Index Usage DMV

The following DMV query retrieves the usage statistics for existing indexes. User Seeks – A high number indicates a well utilized index. User Scans – Number of times the index has been scanned. Could indicate improper ordering of the composite columns User Lookups – Indicates a different index was used for criteria and the actual data was looked up from this index for the select list User Updates – Number of times the index was updated with additional records SELECT     ObjectName      = object_schema_name(idx.object_id) + ‘.’ + object_name(idx.object_id)     ,IndexName      = idx.name     ,IndexType      = CASE                         WHEN is_unique = 1 THEN ‘UNIQUE ‘                         ELSE ” END + idx.type_desc     ,User_Seeks     = us.user_seeks     ,User_Scans     = us.user_scans     ,User_Lookups   = us.user_lookups     ,User_Updates   = us.user_updates FROM sys.indexes idx LEFT JOIN sys.dm_db_index_usage_stats us     ON idx.object_id = us.object_id     AND idx.index_id = us.index_id     AND us.database_id = db_id() WHERE object_schema_name(idx.object_id) != ‘sys’ ORDER BY us.user_seeks + us.user_scans + us.user_lookups DESC

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Missing Indexes DMV

This query will show the indexes that are missing ordered according to those having the most impact. It will also provide the create index script needed in order to help you create the index. SELECT mid.statement   ,migs.avg_total_user_cost * (migs.avg_user_impact / 100.0) * (migs.user_seeks + migs.user_scans) AS improvement_measure,OBJECT_NAME(mid.Object_id),   ‘CREATE INDEX [missing_index_’ + CONVERT (VARCHAR, mig.index_group_handle) + ‘_’ + CONVERT (VARCHAR, mid.index_handle)   + ‘_’ + LEFT (PARSENAME(mid.statement, 1), 32) + ‘]’   + ‘ ON ‘ + mid.statement   + ‘ (‘ + ISNULL (mid.equality_columns,”)     + CASE WHEN mid.equality_columns IS NOT NULL AND mid.inequality_columns IS NOT NULL THEN ‘,’ ELSE ” END     + ISNULL (mid.inequality_columns, ”)   + ‘)’   + ISNULL (’ INCLUDE (‘ + mid.included_columns + ‘)’, ”) AS create_index_statement,   migs.*, mid.database_id, mid.[object_id] FROM sys.dm_db_missing_index_groups mig INNER JOIN sys.dm_db_missing_index_group_stats migs ON migs.group_handle = mig.index_group_handle INNER JOIN sys.dm_db_missing_index_details mid ON mig.index_handle = mid.index_handle WHERE migs.avg_total_user_cost * (migs.avg_user_impact / 100.0) * (migs.user_seeks + migs.user_scans) > 10 ORDER BY migs.avg_total_user_cost * migs.avg_user_impact * (migs.user_seeks + migs.user_scans) DESC What you need to know about this script however is what it does not account for. It does not account for an index that should be clustered. One of the warning signs that an index should be clustered is when this query suggests to you an index that contains a lot of columns (or has a lot of include columns). It is suggesting that, because it does not want to do a bookmark lookup to get the columns […]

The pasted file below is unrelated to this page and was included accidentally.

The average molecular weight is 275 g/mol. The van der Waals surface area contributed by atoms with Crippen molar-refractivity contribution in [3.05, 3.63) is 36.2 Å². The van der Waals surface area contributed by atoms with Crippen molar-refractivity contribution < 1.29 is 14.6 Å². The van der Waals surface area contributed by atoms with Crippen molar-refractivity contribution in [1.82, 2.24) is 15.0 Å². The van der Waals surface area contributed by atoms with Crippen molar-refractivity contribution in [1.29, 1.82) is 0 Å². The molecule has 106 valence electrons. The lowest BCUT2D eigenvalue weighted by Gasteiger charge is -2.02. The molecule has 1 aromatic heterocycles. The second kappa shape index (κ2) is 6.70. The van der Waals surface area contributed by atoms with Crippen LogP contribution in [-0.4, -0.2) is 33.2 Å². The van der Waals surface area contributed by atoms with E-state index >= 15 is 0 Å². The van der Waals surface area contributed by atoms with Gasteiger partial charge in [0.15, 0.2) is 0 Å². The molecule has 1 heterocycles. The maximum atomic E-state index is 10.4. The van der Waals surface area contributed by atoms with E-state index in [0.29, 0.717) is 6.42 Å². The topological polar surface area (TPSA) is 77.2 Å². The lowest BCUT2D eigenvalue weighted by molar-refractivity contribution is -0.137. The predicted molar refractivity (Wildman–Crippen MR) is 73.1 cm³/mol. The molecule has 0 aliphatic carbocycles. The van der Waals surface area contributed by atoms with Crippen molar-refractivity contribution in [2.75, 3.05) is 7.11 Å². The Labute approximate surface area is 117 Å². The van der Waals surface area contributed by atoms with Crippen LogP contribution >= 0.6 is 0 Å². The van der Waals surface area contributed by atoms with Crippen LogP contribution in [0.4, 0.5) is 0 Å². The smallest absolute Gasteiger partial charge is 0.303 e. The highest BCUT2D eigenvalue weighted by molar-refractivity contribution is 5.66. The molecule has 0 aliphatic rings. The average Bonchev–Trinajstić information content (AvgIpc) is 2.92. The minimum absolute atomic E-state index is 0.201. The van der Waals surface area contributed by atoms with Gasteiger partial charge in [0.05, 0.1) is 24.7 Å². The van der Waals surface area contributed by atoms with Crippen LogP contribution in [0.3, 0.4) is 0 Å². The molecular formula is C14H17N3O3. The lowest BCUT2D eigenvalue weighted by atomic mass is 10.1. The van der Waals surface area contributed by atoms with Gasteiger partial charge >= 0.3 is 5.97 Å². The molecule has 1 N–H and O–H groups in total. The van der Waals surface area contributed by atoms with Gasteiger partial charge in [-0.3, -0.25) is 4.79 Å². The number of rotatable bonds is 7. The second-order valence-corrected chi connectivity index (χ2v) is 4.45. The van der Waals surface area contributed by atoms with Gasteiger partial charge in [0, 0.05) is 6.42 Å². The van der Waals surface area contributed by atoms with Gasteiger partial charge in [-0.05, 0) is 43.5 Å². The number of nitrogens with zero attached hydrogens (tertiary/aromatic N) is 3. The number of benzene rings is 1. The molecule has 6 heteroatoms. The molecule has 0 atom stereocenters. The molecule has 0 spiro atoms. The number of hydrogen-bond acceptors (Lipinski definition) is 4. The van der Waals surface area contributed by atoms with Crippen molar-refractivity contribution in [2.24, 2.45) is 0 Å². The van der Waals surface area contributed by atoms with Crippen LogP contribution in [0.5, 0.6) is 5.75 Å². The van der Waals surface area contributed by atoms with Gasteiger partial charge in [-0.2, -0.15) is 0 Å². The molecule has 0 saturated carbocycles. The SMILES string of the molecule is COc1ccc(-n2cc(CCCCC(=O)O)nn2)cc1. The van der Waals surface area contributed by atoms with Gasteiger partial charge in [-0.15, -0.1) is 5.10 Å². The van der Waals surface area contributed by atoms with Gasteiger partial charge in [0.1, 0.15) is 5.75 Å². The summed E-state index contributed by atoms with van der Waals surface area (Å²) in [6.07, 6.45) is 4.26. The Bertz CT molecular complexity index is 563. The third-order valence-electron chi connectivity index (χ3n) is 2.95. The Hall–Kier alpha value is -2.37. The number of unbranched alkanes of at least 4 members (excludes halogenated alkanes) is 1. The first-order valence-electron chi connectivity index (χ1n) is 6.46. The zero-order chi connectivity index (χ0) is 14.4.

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Choosing the Best Clustered Index

One of the most common database performance issue most companies face is the improper choice of indexes or the lack of indexes. Most essential, is the clustered index. A well-chosen clustered index will save CPU, Memory, and IO. Choosing the clustered index for a table goes hand-in-hand with the writing of the queries for a table. It is best to design the queries and the index simultaneously to keep consistency. The majority of the time this is not an option. When we have not written the queries, the best way to understand the optimal clustered index is to study the queries that are run against the table. Once you understand the queries that run against a table, it is helpful to think of each of these queries broken down into three parts: The select list – Be on the lookout for the queries that return the most columns from the table. The join columns – The most common columns used to join other tables against the table. The where clause – The most common columns used to filter the result sets. Avoiding Fragmentation Before going into depth in choosing a clustered index we need to know what causes fragmentation. We ideally want to answer no to the following: Will the clustered value(s) be updated? Can new rows be inserted between already inserted clustered rows? The reason for answering no above is because we do not want fragmentation at the clustered level. The clustered index is like the foundation of a […]

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